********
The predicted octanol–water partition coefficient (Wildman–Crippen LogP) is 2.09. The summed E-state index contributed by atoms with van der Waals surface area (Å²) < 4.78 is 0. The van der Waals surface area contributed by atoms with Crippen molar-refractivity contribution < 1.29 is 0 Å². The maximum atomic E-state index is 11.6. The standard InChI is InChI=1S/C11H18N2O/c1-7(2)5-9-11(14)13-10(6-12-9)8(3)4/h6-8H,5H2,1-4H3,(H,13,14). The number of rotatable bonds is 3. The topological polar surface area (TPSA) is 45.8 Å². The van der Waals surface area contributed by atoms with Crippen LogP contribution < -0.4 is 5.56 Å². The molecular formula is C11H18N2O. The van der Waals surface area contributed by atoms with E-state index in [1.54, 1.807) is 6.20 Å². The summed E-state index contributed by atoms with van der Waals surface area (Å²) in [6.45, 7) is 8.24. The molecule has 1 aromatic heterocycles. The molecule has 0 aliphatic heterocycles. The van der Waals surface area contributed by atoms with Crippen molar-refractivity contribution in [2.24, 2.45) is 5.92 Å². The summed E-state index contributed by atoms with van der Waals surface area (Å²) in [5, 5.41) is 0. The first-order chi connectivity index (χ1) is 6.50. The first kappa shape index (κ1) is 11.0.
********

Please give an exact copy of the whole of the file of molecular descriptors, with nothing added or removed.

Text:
The predicted octanol–water partition coefficient (Wildman–Crippen LogP) is 2.09. The summed E-state index contributed by atoms with van der Waals surface area (Å²) < 4.78 is 0. The van der Waals surface area contributed by atoms with Crippen molar-refractivity contribution < 1.29 is 0 Å². The maximum atomic E-state index is 11.6. The standard InChI is InChI=1S/C11H18N2O/c1-7(2)5-9-11(14)13-10(6-12-9)8(3)4/h6-8H,5H2,1-4H3,(H,13,14). The number of rotatable bonds is 3. The topological polar surface area (TPSA) is 45.8 Å². The van der Waals surface area contributed by atoms with Crippen LogP contribution < -0.4 is 5.56 Å². The molecular formula is C11H18N2O. The van der Waals surface area contributed by atoms with E-state index in [1.54, 1.807) is 6.20 Å². The summed E-state index contributed by atoms with van der Waals surface area (Å²) in [6.45, 7) is 8.24. The molecule has 1 aromatic heterocycles. The molecule has 0 aliphatic heterocycles. The van der Waals surface area contributed by atoms with Crippen molar-refractivity contribution in [2.24, 2.45) is 5.92 Å². The summed E-state index contributed by atoms with van der Waals surface area (Å²) in [5, 5.41) is 0. The first-order chi connectivity index (χ1) is 6.50. The first kappa shape index (κ1) is 11.0.